The highlight of the entire trip was on the second day, where we were to conquer Gunung Arong, a 300m hill.
Here is a group photo just sent to us by Sutari.
And here, we walked through the dirt path to the hill in front.
VB found this climbing fig which WF suggested to be Ficus trichocarpa. This fig is critically endangered in Singapore.
I saw this climber which looked like Monstera deliciosa, an exotic climber commonly cultivated in urban Singapore. Wondered why it is doing in a pristine forest like this.
A cute shrub that resemble a Phyllanthus, probably from the same family at least, from its hanging fruits.
There were lots of this tree that bear brown flowers/fruits throughout the forest.
Unfortunately, nobody can place an identity on it. Update: Schoutenia accrescens
I was taught by the experts that this leaf is distinctive of Dipterocarpus costulatus with ridges like a corrugated cardboard and wedge-shaped leaf base.
We soon reached the top which was cleared of vegetation to provide a breath-taking view of the South China Sea.
Orchids were plentiful at the peak.
AL told me that this orchid is probably Coelogyne fostermanii.
I was more excited to find another critically endangered fig of Singapore, Ficus deltoidea.
After seeing a few gigantic Shorea trees in front of us, Shawn Lum decided to estimate the age of the trees by measuring their diamater. He told us that this tree is at least 300 years old!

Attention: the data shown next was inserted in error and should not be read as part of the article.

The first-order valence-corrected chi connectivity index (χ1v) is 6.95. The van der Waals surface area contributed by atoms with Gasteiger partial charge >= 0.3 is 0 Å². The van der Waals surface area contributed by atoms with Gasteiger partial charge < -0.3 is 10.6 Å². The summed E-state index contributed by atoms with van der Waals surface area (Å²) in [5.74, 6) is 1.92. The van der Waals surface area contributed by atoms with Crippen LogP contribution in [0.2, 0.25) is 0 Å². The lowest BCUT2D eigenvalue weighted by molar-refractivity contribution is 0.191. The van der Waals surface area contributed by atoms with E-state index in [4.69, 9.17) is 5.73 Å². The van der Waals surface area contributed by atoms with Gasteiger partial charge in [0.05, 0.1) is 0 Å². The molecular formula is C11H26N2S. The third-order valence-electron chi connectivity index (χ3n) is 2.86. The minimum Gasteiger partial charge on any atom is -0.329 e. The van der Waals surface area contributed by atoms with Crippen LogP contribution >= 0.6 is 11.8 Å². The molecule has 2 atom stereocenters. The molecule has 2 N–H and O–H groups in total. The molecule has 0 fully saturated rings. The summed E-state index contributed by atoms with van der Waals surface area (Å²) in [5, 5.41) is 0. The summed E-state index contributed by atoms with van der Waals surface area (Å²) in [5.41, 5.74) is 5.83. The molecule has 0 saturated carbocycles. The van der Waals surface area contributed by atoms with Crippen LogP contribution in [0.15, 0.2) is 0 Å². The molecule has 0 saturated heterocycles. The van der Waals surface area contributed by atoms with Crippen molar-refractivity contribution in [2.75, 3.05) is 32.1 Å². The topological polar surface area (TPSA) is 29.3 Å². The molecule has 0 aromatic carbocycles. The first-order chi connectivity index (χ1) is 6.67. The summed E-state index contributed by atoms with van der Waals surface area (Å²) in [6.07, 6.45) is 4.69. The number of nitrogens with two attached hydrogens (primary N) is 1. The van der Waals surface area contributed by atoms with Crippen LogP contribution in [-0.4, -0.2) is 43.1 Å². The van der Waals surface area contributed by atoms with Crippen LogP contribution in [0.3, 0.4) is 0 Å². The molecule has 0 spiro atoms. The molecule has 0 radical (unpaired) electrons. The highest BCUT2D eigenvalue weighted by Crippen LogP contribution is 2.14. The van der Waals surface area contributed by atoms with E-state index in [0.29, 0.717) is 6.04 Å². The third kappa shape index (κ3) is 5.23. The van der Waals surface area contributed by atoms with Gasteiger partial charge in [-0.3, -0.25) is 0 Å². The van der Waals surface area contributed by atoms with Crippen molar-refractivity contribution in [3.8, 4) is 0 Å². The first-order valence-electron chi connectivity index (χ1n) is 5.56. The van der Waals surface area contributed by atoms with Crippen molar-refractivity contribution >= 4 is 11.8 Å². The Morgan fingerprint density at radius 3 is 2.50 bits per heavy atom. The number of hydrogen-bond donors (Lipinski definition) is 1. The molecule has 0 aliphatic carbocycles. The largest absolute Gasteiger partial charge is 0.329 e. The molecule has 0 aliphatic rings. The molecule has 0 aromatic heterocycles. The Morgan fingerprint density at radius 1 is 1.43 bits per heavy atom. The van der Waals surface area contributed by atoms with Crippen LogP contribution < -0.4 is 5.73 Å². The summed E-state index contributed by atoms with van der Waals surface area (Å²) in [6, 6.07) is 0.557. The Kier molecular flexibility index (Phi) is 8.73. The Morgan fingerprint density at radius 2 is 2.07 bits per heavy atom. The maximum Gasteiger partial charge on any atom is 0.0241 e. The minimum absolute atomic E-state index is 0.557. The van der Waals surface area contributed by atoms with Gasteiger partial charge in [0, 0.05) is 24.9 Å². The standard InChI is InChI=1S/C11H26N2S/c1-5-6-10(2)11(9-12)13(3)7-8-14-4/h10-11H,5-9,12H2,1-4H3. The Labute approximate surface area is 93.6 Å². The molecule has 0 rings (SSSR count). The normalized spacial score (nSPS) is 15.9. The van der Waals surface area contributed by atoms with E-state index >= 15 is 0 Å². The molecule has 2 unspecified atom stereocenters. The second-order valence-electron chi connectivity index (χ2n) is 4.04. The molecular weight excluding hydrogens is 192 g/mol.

After a steep climb down the hill, we finally reached the base and the vegetation changes to a costal beach forest.
One of the several Hoya species we saw throughout the trip, this is probably Hoya verticillata.
There were also a few species which eluded even the experts like this climber above. Update: Salacia maingayi. ID-ed by SING herbarium.
Probably the prettiest flowers in the entire trip, from the Memecylon plant.
BH pointed out this Angsana tree, Pterocarpus indicus, living in its native habitat. This common roadside tree is an exotic species in Singapore.
Another critically endangered plant of Singapore, the Pong Pong, Cerbera manghas.
There were a few mangrove plants at the estuary, mainly making out of Lumnitzera littorea with flaming red flowers.
These mangrove rattans, probably Calamus erinaceus looked amazing at a far view though I wouldn’t relish bashing through them!
A simple bridge across the river gave me a huge relief as I had initially thought that I will have to wade through the water.
Looking back, it was quite amazing that we have walked up the hill to the peak and walk down to the other side.
Our last plant before boarding the bus was this figging Ficus superba!
All in all, a great learning trip with the right company and it was worth every penny paid.